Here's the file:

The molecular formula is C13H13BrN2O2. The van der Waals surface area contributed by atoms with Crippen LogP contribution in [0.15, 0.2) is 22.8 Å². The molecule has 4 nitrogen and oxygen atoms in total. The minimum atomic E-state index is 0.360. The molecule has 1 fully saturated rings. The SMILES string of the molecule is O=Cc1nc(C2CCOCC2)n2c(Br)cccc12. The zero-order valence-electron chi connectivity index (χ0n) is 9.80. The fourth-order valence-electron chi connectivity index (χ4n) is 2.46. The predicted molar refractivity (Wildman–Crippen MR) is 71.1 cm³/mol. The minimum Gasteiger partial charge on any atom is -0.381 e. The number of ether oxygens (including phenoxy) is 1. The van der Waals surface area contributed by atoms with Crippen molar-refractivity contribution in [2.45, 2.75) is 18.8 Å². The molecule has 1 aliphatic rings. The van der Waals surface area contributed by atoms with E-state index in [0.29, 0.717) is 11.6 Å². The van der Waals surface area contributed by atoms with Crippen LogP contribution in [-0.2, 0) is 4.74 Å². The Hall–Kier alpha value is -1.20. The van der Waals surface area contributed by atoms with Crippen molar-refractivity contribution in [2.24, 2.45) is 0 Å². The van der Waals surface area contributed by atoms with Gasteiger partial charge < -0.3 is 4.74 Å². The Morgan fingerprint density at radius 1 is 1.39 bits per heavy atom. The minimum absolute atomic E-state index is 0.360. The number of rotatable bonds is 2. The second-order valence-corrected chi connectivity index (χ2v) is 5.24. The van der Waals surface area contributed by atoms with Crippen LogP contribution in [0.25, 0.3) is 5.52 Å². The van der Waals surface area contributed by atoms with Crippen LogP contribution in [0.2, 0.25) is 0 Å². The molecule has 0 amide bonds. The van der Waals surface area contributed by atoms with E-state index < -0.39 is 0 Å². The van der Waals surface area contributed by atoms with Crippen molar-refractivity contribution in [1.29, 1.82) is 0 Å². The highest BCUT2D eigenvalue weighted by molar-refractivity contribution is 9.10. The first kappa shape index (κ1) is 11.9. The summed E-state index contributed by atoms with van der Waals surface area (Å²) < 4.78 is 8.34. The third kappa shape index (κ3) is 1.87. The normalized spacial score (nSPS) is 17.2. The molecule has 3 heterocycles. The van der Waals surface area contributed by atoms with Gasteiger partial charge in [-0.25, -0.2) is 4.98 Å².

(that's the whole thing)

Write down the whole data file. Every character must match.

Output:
The molecular formula is C13H13BrN2O2. The van der Waals surface area contributed by atoms with Crippen LogP contribution in [0.15, 0.2) is 22.8 Å². The molecule has 4 nitrogen and oxygen atoms in total. The minimum atomic E-state index is 0.360. The molecule has 1 fully saturated rings. The SMILES string of the molecule is O=Cc1nc(C2CCOCC2)n2c(Br)cccc12. The zero-order valence-electron chi connectivity index (χ0n) is 9.80. The fourth-order valence-electron chi connectivity index (χ4n) is 2.46. The predicted molar refractivity (Wildman–Crippen MR) is 71.1 cm³/mol. The minimum Gasteiger partial charge on any atom is -0.381 e. The number of ether oxygens (including phenoxy) is 1. The van der Waals surface area contributed by atoms with Crippen molar-refractivity contribution in [2.45, 2.75) is 18.8 Å². The molecule has 1 aliphatic rings. The van der Waals surface area contributed by atoms with E-state index in [0.29, 0.717) is 11.6 Å². The van der Waals surface area contributed by atoms with Crippen LogP contribution in [-0.2, 0) is 4.74 Å². The Hall–Kier alpha value is -1.20. The van der Waals surface area contributed by atoms with Crippen molar-refractivity contribution in [2.24, 2.45) is 0 Å². The van der Waals surface area contributed by atoms with Gasteiger partial charge < -0.3 is 4.74 Å². The Morgan fingerprint density at radius 1 is 1.39 bits per heavy atom. The minimum absolute atomic E-state index is 0.360. The number of rotatable bonds is 2. The second-order valence-corrected chi connectivity index (χ2v) is 5.24. The van der Waals surface area contributed by atoms with Crippen LogP contribution in [0.25, 0.3) is 5.52 Å². The van der Waals surface area contributed by atoms with Crippen LogP contribution in [0.2, 0.25) is 0 Å². The molecule has 0 amide bonds. The van der Waals surface area contributed by atoms with E-state index < -0.39 is 0 Å². The van der Waals surface area contributed by atoms with Crippen molar-refractivity contribution in [1.29, 1.82) is 0 Å². The highest BCUT2D eigenvalue weighted by molar-refractivity contribution is 9.10. The first kappa shape index (κ1) is 11.9. The summed E-state index contributed by atoms with van der Waals surface area (Å²) < 4.78 is 8.34. The third kappa shape index (κ3) is 1.87. The normalized spacial score (nSPS) is 17.2. The molecule has 3 heterocycles. The van der Waals surface area contributed by atoms with Gasteiger partial charge in [-0.25, -0.2) is 4.98 Å².